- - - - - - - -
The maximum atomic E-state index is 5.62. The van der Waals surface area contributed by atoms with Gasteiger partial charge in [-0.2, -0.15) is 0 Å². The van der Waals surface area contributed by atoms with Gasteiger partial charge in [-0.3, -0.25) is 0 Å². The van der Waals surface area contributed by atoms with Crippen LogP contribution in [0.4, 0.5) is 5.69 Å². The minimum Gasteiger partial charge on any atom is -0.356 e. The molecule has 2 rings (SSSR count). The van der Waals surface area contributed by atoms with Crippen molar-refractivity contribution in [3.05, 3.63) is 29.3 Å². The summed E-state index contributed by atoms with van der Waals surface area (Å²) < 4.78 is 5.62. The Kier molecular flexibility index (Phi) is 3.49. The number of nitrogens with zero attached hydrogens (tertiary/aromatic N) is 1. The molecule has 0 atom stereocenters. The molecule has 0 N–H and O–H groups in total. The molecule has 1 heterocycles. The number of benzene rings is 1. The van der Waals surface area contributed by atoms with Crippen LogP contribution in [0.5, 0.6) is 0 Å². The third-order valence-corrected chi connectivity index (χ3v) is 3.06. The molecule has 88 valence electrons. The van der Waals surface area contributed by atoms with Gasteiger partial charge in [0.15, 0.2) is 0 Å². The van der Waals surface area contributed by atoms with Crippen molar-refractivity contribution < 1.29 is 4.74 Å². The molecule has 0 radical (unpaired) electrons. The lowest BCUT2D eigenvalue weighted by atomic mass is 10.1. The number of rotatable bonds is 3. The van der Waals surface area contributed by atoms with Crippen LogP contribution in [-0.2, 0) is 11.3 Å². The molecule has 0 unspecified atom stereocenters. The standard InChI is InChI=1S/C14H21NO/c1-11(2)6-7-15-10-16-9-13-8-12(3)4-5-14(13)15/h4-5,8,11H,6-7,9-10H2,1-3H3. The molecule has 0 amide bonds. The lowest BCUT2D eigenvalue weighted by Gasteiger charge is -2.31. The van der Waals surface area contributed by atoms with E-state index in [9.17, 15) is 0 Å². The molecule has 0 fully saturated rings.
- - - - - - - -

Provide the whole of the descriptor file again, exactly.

The maximum atomic E-state index is 5.62. The van der Waals surface area contributed by atoms with Gasteiger partial charge in [-0.2, -0.15) is 0 Å². The van der Waals surface area contributed by atoms with Gasteiger partial charge in [-0.3, -0.25) is 0 Å². The van der Waals surface area contributed by atoms with Crippen LogP contribution in [0.4, 0.5) is 5.69 Å². The minimum Gasteiger partial charge on any atom is -0.356 e. The molecule has 2 rings (SSSR count). The van der Waals surface area contributed by atoms with Crippen molar-refractivity contribution in [3.05, 3.63) is 29.3 Å². The summed E-state index contributed by atoms with van der Waals surface area (Å²) < 4.78 is 5.62. The Kier molecular flexibility index (Phi) is 3.49. The number of nitrogens with zero attached hydrogens (tertiary/aromatic N) is 1. The molecule has 0 atom stereocenters. The molecule has 0 N–H and O–H groups in total. The molecule has 1 heterocycles. The number of benzene rings is 1. The van der Waals surface area contributed by atoms with Crippen LogP contribution in [0.5, 0.6) is 0 Å². The third-order valence-corrected chi connectivity index (χ3v) is 3.06. The molecule has 88 valence electrons. The van der Waals surface area contributed by atoms with Gasteiger partial charge in [0.15, 0.2) is 0 Å². The van der Waals surface area contributed by atoms with Crippen molar-refractivity contribution < 1.29 is 4.74 Å². The molecule has 0 radical (unpaired) electrons. The lowest BCUT2D eigenvalue weighted by atomic mass is 10.1. The number of rotatable bonds is 3. The van der Waals surface area contributed by atoms with Crippen LogP contribution in [-0.2, 0) is 11.3 Å². The molecule has 0 unspecified atom stereocenters. The standard InChI is InChI=1S/C14H21NO/c1-11(2)6-7-15-10-16-9-13-8-12(3)4-5-14(13)15/h4-5,8,11H,6-7,9-10H2,1-3H3. The molecule has 0 amide bonds. The lowest BCUT2D eigenvalue weighted by Gasteiger charge is -2.31. The van der Waals surface area contributed by atoms with E-state index in [9.17, 15) is 0 Å². The molecule has 0 fully saturated rings.